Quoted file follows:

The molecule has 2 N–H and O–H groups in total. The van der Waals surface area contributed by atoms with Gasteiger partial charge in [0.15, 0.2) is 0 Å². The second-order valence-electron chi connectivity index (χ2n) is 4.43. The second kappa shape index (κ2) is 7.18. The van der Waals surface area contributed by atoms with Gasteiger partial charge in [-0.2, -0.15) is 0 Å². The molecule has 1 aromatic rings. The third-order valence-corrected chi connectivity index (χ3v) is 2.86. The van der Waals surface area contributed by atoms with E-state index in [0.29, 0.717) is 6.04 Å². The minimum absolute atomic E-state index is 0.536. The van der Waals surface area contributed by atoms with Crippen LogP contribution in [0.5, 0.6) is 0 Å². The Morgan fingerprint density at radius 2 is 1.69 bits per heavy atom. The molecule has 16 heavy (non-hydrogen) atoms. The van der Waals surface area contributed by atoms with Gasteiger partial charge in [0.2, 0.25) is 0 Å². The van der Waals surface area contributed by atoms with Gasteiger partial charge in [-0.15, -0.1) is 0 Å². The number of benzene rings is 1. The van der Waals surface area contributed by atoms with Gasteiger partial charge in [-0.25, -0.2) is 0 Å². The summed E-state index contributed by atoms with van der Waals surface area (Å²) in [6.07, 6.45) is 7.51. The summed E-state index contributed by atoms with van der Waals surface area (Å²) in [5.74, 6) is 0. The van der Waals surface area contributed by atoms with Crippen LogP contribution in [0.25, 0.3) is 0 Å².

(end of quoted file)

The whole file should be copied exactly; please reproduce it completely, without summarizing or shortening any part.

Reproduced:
The molecule has 2 N–H and O–H groups in total. The van der Waals surface area contributed by atoms with Gasteiger partial charge in [0.15, 0.2) is 0 Å². The second-order valence-electron chi connectivity index (χ2n) is 4.43. The second kappa shape index (κ2) is 7.18. The van der Waals surface area contributed by atoms with Gasteiger partial charge in [-0.2, -0.15) is 0 Å². The molecule has 1 aromatic rings. The third-order valence-corrected chi connectivity index (χ3v) is 2.86. The van der Waals surface area contributed by atoms with E-state index in [0.29, 0.717) is 6.04 Å². The minimum absolute atomic E-state index is 0.536. The van der Waals surface area contributed by atoms with Crippen LogP contribution in [0.5, 0.6) is 0 Å². The Morgan fingerprint density at radius 2 is 1.69 bits per heavy atom. The molecule has 16 heavy (non-hydrogen) atoms. The van der Waals surface area contributed by atoms with Gasteiger partial charge in [0.2, 0.25) is 0 Å². The van der Waals surface area contributed by atoms with Gasteiger partial charge in [-0.15, -0.1) is 0 Å². The number of benzene rings is 1. The van der Waals surface area contributed by atoms with Gasteiger partial charge in [-0.25, -0.2) is 0 Å². The summed E-state index contributed by atoms with van der Waals surface area (Å²) in [6.07, 6.45) is 7.51. The summed E-state index contributed by atoms with van der Waals surface area (Å²) in [5.74, 6) is 0. The van der Waals surface area contributed by atoms with Crippen LogP contribution in [0.25, 0.3) is 0 Å².